Originally published 2 June, 2016

What is Cybertrauma and why does it seem so scary?

Why are counsellors currently turning a blind eye to an issue that is only going to increase?

Why is this not a compulsory part of all courses and modules?

Will it affect you?

These are some questions I have both mused over and directly asked counsellors. Currently, the answers to this seem steeped in fear. The same fear that is preventing Parents and Teachers from acknowledging the darker side of cyberspace, the internet and digital devices/communication.

How is this important for counselling? Well if you a) see clients, b) use digital devices (I wonder how you are currently reading this?) and c) work with anyone who owns, has access to a device or cyberspace then this is a topic you need to know about.

This is not esaftey, this is what can happen and why and how this is imperative to your work in sessions.

I am currently writing academically on one small portion of Cybertrauma and the results have been quite stark and interesting in this area alone. Needless to say, counsellors are now being asked to be esaftey experts, provide advice around cyberbullying and how to collect evidence by the clients (mostly children or young people I may add at this stage) and also what seems to be a deficit of knowledge in counsellors about the harm that can occur through the medium of cyberspace.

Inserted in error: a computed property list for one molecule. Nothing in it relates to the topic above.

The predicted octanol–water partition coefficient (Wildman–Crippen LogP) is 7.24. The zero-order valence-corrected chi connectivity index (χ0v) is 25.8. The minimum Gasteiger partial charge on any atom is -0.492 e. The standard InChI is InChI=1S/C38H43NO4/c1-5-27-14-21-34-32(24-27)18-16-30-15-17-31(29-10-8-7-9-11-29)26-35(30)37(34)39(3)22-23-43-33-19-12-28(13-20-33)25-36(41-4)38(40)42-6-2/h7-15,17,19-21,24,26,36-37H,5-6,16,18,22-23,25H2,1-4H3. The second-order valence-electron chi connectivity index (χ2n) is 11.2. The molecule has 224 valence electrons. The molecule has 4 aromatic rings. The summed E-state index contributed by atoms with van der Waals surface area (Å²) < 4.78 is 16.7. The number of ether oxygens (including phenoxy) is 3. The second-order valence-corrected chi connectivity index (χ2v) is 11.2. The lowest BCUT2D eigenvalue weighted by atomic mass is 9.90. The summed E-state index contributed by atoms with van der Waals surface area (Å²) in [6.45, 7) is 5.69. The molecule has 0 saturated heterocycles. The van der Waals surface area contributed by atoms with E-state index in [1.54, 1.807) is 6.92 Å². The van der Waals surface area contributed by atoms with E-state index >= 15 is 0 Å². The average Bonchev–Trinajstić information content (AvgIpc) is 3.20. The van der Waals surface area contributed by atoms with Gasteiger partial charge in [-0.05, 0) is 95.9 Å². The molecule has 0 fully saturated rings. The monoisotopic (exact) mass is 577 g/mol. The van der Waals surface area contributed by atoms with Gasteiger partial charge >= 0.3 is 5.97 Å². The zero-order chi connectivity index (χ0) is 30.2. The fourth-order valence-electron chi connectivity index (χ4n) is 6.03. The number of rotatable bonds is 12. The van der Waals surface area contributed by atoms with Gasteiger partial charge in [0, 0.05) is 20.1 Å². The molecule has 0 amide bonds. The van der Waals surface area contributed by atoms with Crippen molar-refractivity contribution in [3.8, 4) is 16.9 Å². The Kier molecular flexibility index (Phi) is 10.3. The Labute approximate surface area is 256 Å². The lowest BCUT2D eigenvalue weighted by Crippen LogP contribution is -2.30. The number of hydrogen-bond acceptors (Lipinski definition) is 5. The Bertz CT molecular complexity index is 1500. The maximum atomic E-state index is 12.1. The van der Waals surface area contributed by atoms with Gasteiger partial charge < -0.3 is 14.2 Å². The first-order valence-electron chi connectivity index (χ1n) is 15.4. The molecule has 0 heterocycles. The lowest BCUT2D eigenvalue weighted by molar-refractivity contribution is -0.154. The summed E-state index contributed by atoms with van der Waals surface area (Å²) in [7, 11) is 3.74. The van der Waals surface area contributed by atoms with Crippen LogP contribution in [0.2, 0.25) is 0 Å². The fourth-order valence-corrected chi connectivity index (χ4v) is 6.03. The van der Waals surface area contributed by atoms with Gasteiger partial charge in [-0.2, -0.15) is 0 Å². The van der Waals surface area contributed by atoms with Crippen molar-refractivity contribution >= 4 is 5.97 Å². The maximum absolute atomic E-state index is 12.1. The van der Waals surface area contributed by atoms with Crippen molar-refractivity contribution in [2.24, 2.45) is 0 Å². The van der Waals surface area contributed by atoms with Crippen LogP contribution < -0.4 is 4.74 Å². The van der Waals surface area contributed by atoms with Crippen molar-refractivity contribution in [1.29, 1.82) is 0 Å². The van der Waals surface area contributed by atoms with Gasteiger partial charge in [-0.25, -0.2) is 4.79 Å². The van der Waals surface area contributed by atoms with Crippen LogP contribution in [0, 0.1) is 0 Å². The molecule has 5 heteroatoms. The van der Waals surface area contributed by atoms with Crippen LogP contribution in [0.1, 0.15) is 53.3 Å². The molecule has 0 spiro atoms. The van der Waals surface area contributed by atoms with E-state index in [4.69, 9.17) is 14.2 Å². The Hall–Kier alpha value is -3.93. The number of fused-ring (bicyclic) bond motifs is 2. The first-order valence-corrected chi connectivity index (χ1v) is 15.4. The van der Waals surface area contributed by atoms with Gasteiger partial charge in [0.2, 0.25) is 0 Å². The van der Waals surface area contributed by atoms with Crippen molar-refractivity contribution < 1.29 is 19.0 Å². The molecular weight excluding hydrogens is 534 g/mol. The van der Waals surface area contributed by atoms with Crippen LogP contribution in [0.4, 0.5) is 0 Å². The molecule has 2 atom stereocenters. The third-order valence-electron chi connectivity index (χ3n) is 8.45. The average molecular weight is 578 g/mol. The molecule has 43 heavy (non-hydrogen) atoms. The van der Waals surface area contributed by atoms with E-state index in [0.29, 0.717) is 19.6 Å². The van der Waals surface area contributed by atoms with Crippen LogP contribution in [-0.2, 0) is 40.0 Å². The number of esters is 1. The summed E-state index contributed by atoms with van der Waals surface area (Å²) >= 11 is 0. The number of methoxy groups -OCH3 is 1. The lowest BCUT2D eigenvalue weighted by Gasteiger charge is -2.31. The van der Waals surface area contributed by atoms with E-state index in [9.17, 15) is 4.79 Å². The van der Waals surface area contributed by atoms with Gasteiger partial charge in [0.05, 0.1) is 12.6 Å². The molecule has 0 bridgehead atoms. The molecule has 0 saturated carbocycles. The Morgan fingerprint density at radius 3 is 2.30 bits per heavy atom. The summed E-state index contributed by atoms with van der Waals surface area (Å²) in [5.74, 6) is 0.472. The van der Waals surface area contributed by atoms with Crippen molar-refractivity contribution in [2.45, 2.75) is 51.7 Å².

So to answer the first question what is Cybertrauma? : This is the effect upon a person of any traumatic or stressful event that occurs through the medium of an electronic device, which may be self or other-directed. This may be limited to the present or may include past or future incidents and reoccurrences.

Why is it scary? Because anonymity exists in cyberspace in many forms.

Lastly, will it affect you as a counsellor? Well, truth be told any aspect of it could. It depends on the way you communicate using your electronic devices, what settings you have or do not have set (including default manufacturing ones), your presence on the internet and yes you probably are on Facebook somewhere; because there will be photographs of you in existence. This also depends on what devices your clients are using and bringing to your counselling room and something called geotagging. (whether they are switched on or not). If you see high-risk clients this can be a very important issue.

Then there are the issues that directly affect your client and what this means to them and how you work with these in sessions. “You see cybertrauma is a time-travelling issue” (my words). It is not limited to the here and now. It is not limited to the 6, 10 or even a few years worth of sessions you have with a client and each and every issue from cyberbullying to stalking, revenge porn to grooming, underage gaming to radicalisation is going to appear in your room. (I have listed over 25 separate issues so far in the last 4 years and its growing)

Do you know how to help your client? How the event impacts them? What they are even talking about? Generation Z, Millennials, Digital Natives and all other names we have for the younger generation using these devices one thing is for sure. You need to know this stuff, the whys and hows. Perpetrator and victim behaviours and how to help your clients.

These children will become the adults that bring these issues.

This is not going to go away. I have only mentioned the accessible internet in this article. There is also the Dark Net and what this means for you and your clients is even more scary.

%d bloggers like this: